Scientists believe they may have the answer as to why some coronavirus vaccines are associated with extremely rare cases of blood clots.
In a peer-reviewed paper published in the international journal Science Advances on Wednesday, the team behind the research say they think they have pinpointed a "molecular mechanism" behind the clots linked to adenovirus vaccines, such as AstraZeneca and Johnson & Johnson.
A number of European countries halted the use of AstraZeneca’s vaccine earlier this year due to reports of rare blood clotting events, while earlier this week Slovenia stopped the use of Johnson & Johnson for good following the death of a 20-year-old woman in September.
A team of researchers from Arizona State University and Cardiff University says the rare blood clot condition, termed vaccine-induced immune thrombotic thrombocytopenia (VITT), "only happens in extremely rare cases because a chain of complex events needs to take place to trigger this ultra-rare side effect".
The paper explains that the cause of VITT in extremely rare cases could be down to the adenovirus used in the vaccines - which carries genetic information into cells - and the immune response to this.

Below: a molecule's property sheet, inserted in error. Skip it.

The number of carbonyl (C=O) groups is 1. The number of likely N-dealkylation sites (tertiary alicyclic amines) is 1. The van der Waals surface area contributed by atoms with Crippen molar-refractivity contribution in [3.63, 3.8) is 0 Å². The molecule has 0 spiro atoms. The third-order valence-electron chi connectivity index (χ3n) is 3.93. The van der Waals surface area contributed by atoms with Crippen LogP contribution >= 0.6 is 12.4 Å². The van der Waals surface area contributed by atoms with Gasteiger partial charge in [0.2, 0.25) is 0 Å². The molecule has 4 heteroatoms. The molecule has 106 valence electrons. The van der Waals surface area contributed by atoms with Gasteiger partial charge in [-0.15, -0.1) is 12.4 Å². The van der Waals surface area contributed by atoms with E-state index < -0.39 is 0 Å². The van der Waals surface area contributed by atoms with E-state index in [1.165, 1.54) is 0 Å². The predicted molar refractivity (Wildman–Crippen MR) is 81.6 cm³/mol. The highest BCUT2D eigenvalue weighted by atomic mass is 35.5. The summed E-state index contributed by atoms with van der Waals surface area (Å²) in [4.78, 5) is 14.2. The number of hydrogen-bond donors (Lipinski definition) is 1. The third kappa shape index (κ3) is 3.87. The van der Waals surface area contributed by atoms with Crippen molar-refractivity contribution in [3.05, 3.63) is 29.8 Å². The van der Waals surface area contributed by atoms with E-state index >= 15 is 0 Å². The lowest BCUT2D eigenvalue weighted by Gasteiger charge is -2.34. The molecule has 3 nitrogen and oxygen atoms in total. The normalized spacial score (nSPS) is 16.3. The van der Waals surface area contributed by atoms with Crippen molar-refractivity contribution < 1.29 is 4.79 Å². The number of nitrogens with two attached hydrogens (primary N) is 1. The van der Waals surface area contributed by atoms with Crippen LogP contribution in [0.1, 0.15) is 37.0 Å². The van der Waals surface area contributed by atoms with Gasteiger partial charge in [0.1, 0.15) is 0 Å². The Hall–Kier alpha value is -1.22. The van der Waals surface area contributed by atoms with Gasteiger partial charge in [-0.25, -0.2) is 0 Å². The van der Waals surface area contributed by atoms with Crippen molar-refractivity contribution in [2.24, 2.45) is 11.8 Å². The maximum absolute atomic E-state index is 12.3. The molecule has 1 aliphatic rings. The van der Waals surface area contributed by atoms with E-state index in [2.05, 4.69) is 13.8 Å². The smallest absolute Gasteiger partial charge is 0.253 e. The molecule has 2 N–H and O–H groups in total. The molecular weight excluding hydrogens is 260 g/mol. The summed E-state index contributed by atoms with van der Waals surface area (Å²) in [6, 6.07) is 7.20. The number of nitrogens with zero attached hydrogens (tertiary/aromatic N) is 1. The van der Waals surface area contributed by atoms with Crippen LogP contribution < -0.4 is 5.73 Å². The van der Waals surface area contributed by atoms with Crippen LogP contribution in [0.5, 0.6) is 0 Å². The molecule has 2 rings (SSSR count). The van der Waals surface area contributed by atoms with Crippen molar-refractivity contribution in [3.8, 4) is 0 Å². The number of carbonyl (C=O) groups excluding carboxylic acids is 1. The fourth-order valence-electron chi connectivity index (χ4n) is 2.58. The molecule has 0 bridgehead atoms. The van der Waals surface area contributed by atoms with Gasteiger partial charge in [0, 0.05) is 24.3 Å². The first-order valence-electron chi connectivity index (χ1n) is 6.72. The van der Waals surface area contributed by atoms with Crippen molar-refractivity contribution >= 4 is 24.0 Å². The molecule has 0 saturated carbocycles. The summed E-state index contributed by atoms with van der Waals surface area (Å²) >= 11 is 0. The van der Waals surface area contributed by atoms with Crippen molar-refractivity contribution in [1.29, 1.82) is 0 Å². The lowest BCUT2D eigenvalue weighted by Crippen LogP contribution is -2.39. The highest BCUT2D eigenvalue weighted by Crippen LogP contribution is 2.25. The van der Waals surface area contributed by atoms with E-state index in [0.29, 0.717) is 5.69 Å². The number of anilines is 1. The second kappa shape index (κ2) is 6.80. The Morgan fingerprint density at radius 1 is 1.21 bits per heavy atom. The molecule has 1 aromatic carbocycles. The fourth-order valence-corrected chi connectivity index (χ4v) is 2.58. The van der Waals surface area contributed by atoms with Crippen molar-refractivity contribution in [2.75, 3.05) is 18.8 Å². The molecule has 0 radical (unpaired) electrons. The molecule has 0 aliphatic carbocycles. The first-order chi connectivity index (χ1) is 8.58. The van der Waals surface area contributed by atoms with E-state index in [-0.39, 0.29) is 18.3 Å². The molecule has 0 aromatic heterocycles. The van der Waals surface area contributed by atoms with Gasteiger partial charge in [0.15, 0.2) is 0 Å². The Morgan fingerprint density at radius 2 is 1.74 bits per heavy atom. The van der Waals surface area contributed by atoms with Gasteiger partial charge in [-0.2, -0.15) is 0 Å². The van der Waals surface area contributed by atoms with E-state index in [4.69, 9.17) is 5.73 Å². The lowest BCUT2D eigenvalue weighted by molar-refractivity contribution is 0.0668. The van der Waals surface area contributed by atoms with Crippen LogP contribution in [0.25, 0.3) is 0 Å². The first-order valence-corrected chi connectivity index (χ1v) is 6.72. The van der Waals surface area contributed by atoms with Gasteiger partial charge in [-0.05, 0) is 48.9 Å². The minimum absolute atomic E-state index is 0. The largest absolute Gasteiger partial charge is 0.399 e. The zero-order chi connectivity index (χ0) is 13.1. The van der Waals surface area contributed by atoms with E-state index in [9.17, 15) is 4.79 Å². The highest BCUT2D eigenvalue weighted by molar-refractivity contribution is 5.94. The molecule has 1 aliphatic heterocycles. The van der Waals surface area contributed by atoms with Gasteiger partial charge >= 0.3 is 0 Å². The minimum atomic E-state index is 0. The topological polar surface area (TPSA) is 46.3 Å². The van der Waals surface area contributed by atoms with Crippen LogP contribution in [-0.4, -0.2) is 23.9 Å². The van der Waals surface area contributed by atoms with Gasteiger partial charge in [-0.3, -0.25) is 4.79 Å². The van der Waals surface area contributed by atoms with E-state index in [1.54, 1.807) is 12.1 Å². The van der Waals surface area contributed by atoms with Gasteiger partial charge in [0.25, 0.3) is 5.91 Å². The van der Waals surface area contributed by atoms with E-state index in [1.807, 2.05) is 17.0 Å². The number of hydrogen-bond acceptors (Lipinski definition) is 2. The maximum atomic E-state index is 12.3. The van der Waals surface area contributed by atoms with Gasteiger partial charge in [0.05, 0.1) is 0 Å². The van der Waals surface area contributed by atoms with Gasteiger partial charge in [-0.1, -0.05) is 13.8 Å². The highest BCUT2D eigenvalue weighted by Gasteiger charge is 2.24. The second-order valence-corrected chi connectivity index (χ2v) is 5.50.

"We hope our findings can be used to better understand the rare side effects of these new vaccines – and potentially to design new and improved vaccines to turn the tide on this global pandemic," Professor Alan Parker, an expert in the use of adenoviruses for medical applications from Cardiff University’s School of Medicine, said.
How do the vaccines potentially cause VITT in rare cases?
They believe the use of the ChAdOx1 adenovirus - used in the AstraZeneca vaccine to deliver genetic information into cells - could hold the key.
The team hypothesised that in rare cases the adenovirus may then bind to a certain protein called platelet factor 4 (PF4), which triggers an immune reaction. That reaction leads to antibodies binding to the protein, causing them to cluster, and in extremely rare cases, cause VITT.
"It’s really critical to fully investigate the vector-host interactions of the vaccine at a mechanistic level," said Abhishek Singharoy, an Arizona State University scientist and corresponding author of the study.
"This will assist in understanding both how the vaccine generates immunity, and how it may lead to any rare adverse events, such as VITT".
"VITT only happens in extremely rare cases because a chain of complex events needs to take place to trigger this ultra-rare side effect," Parker added.
"Our data confirms PF4 can bind to adenoviruses, an important step in unravelling the mechanism underlying VITT. Establishing a mechanism could help to prevent and treat this disorder".